Thursday, August 30, 2007

Dan Machlin

Dear Body:

Whether my mind to my knee or a chest as hollow as a creek bed, these are the questions I am always asking, trying to mutter an answer to. If there was one popular tree on my property, it was the dream tree. Arms spread out in full growth, no shading here. But what do I know—I was a city boy raised in the sky. Now I am wandering into the eternal justification some call lethargy.

This body, he said (as if this specific body had a house, a housing). No, we were not just pleasant beings gazing into the sun, slightly tired and not yet hungry, having eaten lunch much too late.

And who is this “we” anyway—I was alone—tabulating the pros and cons of my history, sitting beside the ache in one’s arrogance meets devastation—this non-man, a rupture.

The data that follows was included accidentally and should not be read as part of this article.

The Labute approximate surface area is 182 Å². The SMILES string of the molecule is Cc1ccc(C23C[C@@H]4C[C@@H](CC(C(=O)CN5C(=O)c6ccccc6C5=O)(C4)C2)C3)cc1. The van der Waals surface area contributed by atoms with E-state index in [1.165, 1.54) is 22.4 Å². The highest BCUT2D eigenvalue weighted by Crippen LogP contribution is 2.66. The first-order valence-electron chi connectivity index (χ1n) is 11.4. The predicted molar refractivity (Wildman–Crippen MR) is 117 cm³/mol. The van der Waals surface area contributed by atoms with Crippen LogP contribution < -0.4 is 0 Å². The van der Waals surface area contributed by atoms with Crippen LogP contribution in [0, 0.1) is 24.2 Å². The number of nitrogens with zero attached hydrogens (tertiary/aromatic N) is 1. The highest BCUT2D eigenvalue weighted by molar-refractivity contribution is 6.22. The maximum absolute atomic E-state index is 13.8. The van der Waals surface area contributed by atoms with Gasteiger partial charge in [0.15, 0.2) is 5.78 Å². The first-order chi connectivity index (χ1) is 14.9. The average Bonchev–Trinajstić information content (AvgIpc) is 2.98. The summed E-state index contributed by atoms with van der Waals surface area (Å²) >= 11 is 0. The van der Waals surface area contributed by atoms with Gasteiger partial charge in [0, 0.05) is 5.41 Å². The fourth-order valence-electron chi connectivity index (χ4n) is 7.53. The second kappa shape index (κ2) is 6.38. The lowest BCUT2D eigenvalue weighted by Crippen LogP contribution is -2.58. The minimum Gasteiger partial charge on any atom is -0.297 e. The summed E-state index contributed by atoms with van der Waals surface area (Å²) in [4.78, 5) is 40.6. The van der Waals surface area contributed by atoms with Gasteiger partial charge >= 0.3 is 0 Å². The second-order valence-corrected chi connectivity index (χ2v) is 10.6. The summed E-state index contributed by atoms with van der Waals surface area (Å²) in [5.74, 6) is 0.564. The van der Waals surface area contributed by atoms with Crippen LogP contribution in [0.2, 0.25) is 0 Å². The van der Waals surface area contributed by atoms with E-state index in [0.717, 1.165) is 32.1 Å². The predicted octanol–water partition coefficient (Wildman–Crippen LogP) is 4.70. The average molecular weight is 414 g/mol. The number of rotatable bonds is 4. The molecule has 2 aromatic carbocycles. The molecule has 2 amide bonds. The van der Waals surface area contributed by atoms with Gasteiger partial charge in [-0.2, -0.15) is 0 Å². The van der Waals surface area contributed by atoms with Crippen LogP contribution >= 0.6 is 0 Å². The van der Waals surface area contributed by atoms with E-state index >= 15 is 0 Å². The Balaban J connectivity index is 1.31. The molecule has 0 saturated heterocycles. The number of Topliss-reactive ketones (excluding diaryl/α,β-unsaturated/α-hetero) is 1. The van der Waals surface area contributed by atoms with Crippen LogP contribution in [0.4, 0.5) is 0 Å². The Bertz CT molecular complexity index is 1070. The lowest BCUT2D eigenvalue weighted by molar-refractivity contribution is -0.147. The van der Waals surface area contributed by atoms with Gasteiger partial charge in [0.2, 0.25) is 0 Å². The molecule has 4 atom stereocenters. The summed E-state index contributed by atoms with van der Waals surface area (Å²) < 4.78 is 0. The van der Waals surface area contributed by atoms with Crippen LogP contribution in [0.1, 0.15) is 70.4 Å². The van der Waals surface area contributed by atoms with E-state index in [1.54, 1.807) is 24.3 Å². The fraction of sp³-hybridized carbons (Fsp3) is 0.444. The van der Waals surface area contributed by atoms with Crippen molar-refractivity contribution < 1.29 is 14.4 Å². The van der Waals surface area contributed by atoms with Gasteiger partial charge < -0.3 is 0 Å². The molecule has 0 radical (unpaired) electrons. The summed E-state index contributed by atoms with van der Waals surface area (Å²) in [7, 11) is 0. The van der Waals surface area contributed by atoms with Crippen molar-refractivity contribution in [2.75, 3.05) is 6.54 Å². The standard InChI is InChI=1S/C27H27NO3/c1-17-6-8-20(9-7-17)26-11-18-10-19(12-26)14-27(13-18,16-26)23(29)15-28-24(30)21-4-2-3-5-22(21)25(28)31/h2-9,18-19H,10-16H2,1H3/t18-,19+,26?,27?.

In the beginning, the land tore itself apart in volcanic ebulliences and simultaneously collapsed inward into tectonic concavity.

It was I who was being carried—a saint in a glass box, lord of Liberty Island, rabbi of abandoned parks.

I did not try to curry favor with the locals, though they tied me to the grammar with their hammers.

Insignificance, a pre-populated field whose minor chord inspired complaints about lost wages.

It was as if, here I was in you, my body, waging devastation on a foreign body—deformed bodies of state.